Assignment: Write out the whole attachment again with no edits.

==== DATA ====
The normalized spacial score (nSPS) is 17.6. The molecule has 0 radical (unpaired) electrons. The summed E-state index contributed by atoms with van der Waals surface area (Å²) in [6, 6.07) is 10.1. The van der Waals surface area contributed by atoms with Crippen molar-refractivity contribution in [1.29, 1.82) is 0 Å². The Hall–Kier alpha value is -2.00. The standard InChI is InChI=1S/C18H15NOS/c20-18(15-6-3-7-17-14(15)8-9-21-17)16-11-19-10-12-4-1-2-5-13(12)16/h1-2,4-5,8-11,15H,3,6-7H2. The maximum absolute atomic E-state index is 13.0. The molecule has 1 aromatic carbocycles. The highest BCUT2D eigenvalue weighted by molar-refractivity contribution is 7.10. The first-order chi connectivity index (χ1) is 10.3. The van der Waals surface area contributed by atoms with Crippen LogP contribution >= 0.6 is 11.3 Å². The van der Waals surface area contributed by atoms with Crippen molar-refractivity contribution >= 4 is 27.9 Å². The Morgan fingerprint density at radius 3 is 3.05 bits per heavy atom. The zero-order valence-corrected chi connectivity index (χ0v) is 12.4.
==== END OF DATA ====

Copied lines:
The normalized spacial score (nSPS) is 17.6. The molecule has 0 radical (unpaired) electrons. The summed E-state index contributed by atoms with van der Waals surface area (Å²) in [6, 6.07) is 10.1. The van der Waals surface area contributed by atoms with Crippen molar-refractivity contribution in [1.29, 1.82) is 0 Å². The Hall–Kier alpha value is -2.00. The standard InChI is InChI=1S/C18H15NOS/c20-18(15-6-3-7-17-14(15)8-9-21-17)16-11-19-10-12-4-1-2-5-13(12)16/h1-2,4-5,8-11,15H,3,6-7H2. The maximum absolute atomic E-state index is 13.0. The molecule has 1 aromatic carbocycles. The highest BCUT2D eigenvalue weighted by molar-refractivity contribution is 7.10. The first-order chi connectivity index (χ1) is 10.3. The van der Waals surface area contributed by atoms with Crippen LogP contribution >= 0.6 is 11.3 Å². The van der Waals surface area contributed by atoms with Crippen molar-refractivity contribution >= 4 is 27.9 Å². The Morgan fingerprint density at radius 3 is 3.05 bits per heavy atom. The zero-order valence-corrected chi connectivity index (χ0v) is 12.4.